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Health talk: Animal bites can be very fatal

File pic : A person bitten by a dog

Many people have been bitten by animals but few take that seriously. Many lives are lost every year. Animal bites are, thus, a significant cause of morbidity and mortality.

Worldwide, about 5 million people are bitten by snakes every year, the majority of whom are from Africa and South-East Asia.

Dog bites account for millions of injuries annually with the highest risk being amongst children. The health impacts of animal bites are dependent on the type and health of the animal species, the size and health of the bitten patient and the accessibility to appropriate healthcare.

Rabies alone causes about 59 000 deaths per year while snake bites cause about 100 000 deaths globally per year.

In short, common animal bites include snake bites, dog bites, cats, monkey and donkeys. In Zimbabwe, both snake and dog bites are quite common. Today, we will look at dog bites.

Dog bites

Dog bites are common in our country and what is puzzling is that many drugs are not vaccinated against rabies. Rabies vaccine is one of the cheapest vaccines on the market but many pet owners are just reluctant to get their dogs vaccinated.

Possible complications of a dog bite:

Nerve and muscle damage from direct injuries

  • Infection
  • Tetanus
  • Rabies
  • Scarring
  • Death

Managing dog bites

When one has got a dog bite, some first aid can be given as soon as possible in order to avoid infections or to stop haemorrhage. People can treat minor wounds by:

  • Washing the wound with soap and warm water, making sure to clean the area thoroughly
  • Running the wound under lukewarm water to flush out bacteria
  • Applying an antibiotic cream to the wound and then wrapping a clean bandage around it.
  • If the wounds are deeper or more serious, you can do the following:
  • Press a dry, clean cloth firmly against the wound to stop the bleeding
  • Seeking medical attention straight away where even antibiotics can be prescribed.

Many complications can arise from dog bites and among them are infections in the form of tetanus, rabies and sepsis.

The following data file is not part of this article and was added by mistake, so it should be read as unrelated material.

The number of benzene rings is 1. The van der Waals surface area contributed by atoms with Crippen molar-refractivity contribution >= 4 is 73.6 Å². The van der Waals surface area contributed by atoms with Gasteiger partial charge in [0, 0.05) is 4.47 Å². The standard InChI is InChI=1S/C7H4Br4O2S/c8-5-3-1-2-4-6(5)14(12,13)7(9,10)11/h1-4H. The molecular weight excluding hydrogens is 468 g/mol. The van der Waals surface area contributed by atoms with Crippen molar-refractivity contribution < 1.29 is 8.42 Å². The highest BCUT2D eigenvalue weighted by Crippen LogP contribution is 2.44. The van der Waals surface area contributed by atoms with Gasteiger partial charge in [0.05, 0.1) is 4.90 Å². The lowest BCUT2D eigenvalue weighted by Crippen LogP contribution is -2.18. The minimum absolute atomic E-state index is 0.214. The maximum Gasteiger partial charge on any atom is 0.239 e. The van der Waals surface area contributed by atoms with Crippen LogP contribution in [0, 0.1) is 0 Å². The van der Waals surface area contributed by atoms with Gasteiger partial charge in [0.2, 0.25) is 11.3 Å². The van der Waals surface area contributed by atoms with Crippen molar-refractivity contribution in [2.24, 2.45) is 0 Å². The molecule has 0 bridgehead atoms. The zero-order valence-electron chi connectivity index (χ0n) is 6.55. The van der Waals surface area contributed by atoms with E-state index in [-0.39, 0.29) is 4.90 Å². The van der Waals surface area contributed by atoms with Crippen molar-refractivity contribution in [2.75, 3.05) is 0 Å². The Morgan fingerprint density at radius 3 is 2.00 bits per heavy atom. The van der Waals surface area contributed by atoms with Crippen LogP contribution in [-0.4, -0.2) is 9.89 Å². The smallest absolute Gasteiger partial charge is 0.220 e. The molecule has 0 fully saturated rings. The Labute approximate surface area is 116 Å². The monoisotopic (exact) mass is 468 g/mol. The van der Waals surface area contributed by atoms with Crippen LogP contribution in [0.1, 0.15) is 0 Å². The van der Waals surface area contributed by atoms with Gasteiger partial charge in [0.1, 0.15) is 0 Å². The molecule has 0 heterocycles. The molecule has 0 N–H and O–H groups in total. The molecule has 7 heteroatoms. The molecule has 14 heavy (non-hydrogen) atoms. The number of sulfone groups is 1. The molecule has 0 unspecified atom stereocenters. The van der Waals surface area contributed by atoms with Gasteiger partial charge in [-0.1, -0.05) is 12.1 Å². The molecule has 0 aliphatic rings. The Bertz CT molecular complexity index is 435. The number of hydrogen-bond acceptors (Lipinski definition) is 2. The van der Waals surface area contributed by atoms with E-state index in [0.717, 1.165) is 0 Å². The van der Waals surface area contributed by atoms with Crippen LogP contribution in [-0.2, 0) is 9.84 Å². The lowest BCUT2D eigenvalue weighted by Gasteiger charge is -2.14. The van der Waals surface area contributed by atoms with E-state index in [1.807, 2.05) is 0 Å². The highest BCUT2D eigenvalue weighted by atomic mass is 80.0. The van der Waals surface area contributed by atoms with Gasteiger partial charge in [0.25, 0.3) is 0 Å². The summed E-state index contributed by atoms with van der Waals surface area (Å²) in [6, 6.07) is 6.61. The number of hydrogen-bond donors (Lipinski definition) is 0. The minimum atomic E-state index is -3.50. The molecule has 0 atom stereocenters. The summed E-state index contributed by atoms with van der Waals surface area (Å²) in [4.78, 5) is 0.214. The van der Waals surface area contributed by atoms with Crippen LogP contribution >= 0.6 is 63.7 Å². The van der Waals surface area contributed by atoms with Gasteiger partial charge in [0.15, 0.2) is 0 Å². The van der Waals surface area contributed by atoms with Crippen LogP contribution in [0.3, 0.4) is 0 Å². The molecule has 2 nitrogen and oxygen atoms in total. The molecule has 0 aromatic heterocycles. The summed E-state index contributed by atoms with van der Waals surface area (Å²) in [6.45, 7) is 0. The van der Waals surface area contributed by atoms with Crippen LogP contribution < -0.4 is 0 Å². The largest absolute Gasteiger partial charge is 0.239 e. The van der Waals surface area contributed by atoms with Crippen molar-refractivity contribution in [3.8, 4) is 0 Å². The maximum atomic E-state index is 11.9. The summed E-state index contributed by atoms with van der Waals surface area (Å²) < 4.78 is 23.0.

If a dog bite pierces a person’s skin, bacteria from the mouth can get into the body, which can cause an infection. In some cases, the infections can spread to other parts of the body. Be very alert about the symptoms and signs of dog bite infections which include:

  • Swelling and redness around the wound
  • Pain that lasts longer than 24 hours
  • Drainage from the wound
  • Difficulty moving the affected part of the body
  • A warm feeling around the wound.

Signs that the infection may have spread to other parts of the body include:

  • Fever
  • Shaking
  • Night sweats


  • People can get rabies if a dog that has rabies bites them. The first symptoms of rabies include:
  • A headache, fever and other flu-like symptoms
  • Weakness
  • An itching or prickling feeling around the bite.

Later symptoms and signs of rabies include fever, headache, nausea, vomiting, agitation, confusion and hyperactivity.

Please note that the incubation period of rabies generally ranges from two to eight weeks and that is the time between initial contact with the virus and the onset of the disease. Death from rabies usually occurs from two to 10 days after the first symptoms. Survival is  difficult once the symptoms of rabies have started to show, even with intensive care.

Prevention of rabies

  • Keep all vaccinations current of all the dogs and pets at your home.
  • Get vaccinated within a week of getting bitten by pets, please do not take time thinking. Usually, the available Anti-rabies vaccines come in three phases, one on first day, second after seven days and third dose after 21 days.

Let us be careful about animal bites lest we lose our precious lives.

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